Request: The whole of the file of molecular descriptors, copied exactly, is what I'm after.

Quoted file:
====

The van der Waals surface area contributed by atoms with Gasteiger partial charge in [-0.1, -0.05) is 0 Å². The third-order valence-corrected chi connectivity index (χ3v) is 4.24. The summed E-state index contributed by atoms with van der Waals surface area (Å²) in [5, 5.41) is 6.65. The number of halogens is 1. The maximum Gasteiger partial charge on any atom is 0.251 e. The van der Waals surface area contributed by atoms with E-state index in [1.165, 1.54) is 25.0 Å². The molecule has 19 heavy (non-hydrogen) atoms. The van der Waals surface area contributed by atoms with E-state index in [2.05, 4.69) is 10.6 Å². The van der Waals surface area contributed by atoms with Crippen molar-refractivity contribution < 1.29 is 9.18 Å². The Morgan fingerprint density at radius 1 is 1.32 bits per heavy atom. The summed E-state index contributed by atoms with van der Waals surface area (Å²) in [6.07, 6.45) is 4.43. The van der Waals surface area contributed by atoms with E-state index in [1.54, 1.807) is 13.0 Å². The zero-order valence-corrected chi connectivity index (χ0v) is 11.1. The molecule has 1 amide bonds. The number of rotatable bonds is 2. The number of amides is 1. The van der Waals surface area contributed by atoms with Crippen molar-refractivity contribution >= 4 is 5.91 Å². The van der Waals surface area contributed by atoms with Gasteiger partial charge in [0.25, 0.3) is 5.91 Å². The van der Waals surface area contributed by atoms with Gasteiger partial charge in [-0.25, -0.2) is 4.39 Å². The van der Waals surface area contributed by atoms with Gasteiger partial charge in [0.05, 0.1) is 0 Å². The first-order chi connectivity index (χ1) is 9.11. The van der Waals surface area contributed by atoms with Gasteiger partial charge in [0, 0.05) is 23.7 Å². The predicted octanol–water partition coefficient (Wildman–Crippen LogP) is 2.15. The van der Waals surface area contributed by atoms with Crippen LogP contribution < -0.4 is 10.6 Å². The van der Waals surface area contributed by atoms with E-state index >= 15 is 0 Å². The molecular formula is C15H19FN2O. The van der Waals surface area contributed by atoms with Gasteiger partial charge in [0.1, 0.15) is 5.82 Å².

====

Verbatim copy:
The van der Waals surface area contributed by atoms with Gasteiger partial charge in [-0.1, -0.05) is 0 Å². The third-order valence-corrected chi connectivity index (χ3v) is 4.24. The summed E-state index contributed by atoms with van der Waals surface area (Å²) in [5, 5.41) is 6.65. The number of halogens is 1. The maximum Gasteiger partial charge on any atom is 0.251 e. The van der Waals surface area contributed by atoms with E-state index in [1.165, 1.54) is 25.0 Å². The molecule has 19 heavy (non-hydrogen) atoms. The van der Waals surface area contributed by atoms with E-state index in [2.05, 4.69) is 10.6 Å². The van der Waals surface area contributed by atoms with Crippen molar-refractivity contribution < 1.29 is 9.18 Å². The Morgan fingerprint density at radius 1 is 1.32 bits per heavy atom. The summed E-state index contributed by atoms with van der Waals surface area (Å²) in [6.07, 6.45) is 4.43. The van der Waals surface area contributed by atoms with E-state index in [1.54, 1.807) is 13.0 Å². The zero-order valence-corrected chi connectivity index (χ0v) is 11.1. The molecule has 1 amide bonds. The number of rotatable bonds is 2. The number of amides is 1. The van der Waals surface area contributed by atoms with Crippen molar-refractivity contribution >= 4 is 5.91 Å². The van der Waals surface area contributed by atoms with Gasteiger partial charge in [0.25, 0.3) is 5.91 Å². The van der Waals surface area contributed by atoms with Gasteiger partial charge in [-0.25, -0.2) is 4.39 Å². The van der Waals surface area contributed by atoms with Gasteiger partial charge in [0.05, 0.1) is 0 Å². The first-order chi connectivity index (χ1) is 9.11. The van der Waals surface area contributed by atoms with Gasteiger partial charge in [0, 0.05) is 23.7 Å². The predicted octanol–water partition coefficient (Wildman–Crippen LogP) is 2.15. The van der Waals surface area contributed by atoms with Crippen LogP contribution < -0.4 is 10.6 Å². The van der Waals surface area contributed by atoms with E-state index >= 15 is 0 Å². The molecular formula is C15H19FN2O. The van der Waals surface area contributed by atoms with Gasteiger partial charge in [0.1, 0.15) is 5.82 Å².